Seeking Shade is a wonderful short story collection that speaks to the universality of feelings and circumstances.
Relationships with others and oneself are the center of Frances Boyle’s meditative short story collection Seeking Shade.
These fourteen stories examine the motivations and anxieties of their distinctive characters. Set in various time periods and provinces of Canada, each is a window into a specific world. Under obvious themes of coming-of-age and understanding the self through connections with others are themes of technological reach, the meaning of parenthood and guardianship, and love.
The collection centers women, though two of its stories are led by men. In “Rest Cure,” a man wonders why he was institutionalized despite not exhibiting symptoms of consumption. The feeling of separation follows him even after he reenters society. It is a quiet story. In “Running Through Green,” the forest seems to consume a university student. There is a mysterious and sinister undercurrent in his dreams of being chased; when he’s awake, he pursues a classmate.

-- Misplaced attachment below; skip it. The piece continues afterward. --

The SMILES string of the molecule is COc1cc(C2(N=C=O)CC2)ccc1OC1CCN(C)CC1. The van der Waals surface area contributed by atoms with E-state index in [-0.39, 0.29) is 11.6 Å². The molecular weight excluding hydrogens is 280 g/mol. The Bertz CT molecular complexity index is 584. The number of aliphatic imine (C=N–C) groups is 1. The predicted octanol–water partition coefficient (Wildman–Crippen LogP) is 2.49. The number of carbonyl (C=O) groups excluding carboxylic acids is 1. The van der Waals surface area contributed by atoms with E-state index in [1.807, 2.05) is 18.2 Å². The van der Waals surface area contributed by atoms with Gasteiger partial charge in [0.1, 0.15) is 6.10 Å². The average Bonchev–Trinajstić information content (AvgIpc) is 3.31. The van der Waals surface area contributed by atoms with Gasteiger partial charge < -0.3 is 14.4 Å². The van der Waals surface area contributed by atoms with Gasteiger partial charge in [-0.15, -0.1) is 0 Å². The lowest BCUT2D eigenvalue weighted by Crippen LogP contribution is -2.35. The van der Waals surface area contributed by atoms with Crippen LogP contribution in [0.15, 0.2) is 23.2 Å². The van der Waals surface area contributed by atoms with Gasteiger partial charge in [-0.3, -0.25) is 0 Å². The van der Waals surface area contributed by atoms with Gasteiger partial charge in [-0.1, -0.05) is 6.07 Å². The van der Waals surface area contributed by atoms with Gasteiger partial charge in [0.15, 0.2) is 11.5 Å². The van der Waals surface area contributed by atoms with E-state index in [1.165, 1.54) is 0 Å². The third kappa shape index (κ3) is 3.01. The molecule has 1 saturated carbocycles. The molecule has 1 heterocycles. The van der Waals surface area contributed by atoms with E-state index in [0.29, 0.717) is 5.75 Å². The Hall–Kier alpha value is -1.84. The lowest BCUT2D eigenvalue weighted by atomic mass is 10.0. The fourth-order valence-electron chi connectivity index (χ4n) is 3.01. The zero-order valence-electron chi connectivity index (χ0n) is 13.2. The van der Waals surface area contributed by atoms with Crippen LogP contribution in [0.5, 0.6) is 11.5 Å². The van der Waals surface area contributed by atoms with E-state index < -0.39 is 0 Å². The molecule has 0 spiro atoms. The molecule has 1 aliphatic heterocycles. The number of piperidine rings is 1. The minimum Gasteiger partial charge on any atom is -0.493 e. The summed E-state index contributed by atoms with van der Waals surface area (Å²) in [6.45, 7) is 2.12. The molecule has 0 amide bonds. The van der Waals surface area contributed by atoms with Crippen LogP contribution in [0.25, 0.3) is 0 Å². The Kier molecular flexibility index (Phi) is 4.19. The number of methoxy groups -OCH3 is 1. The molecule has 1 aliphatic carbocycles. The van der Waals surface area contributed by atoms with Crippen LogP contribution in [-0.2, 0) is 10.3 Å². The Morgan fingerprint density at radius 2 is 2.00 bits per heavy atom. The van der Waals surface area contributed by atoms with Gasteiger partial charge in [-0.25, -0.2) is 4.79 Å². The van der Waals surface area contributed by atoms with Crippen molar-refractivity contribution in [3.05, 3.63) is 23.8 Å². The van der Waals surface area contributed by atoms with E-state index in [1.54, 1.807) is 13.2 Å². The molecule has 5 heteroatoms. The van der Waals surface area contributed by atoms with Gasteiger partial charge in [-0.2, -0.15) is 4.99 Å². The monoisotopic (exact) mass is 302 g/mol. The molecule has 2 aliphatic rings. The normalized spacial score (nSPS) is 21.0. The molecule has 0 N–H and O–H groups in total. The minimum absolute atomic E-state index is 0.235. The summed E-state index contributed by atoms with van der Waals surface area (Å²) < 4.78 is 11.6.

Many stories have that same undercurrent, though none as unresolved. “A Beach on Corfu” takes its cues from a teenager’s obsession with the Romantic writers Lord Byron and Percy Bysshe Shelley; the lead is impressionable, though, and romanticizes self-harm and inappropriate relationships. In the dystopian-edged “EverPoppy,” a heartbreaking story of genetic manipulation, the sinister undercurrent is made the star, as an older woman who’s skilled at helping young children explore and experience new things is troubled when her charge is unable to move into the next stage of development.
In “Seeking Shade,” a wife and mother seeks to escape an abusive marriage with her two young children. The narrative splits between the mother and her young eldest child. Her fear and paranoia are palpable and, when juxtaposed against her child’s innocence and curiosity, result in a sense of urgency. Beyond the forms of speech between the adult and child, the typography is differentiated: the mother’s words are set in standard text, while the child’s are italicized, so that each character’s experiences are visibly definite and paralleled.
Throughout the collection, the prose is flowing and unhurried. Precise language combines with nuances in the characterizations and relationships. And while historical, contemporary, and dystopian stories sit side by side, they are thematically connected.
A wonderful short story collection that speaks to the universality of feelings and circumstances, Seeking Shade is contemplative about exploring the shifts within people’s inner worlds.
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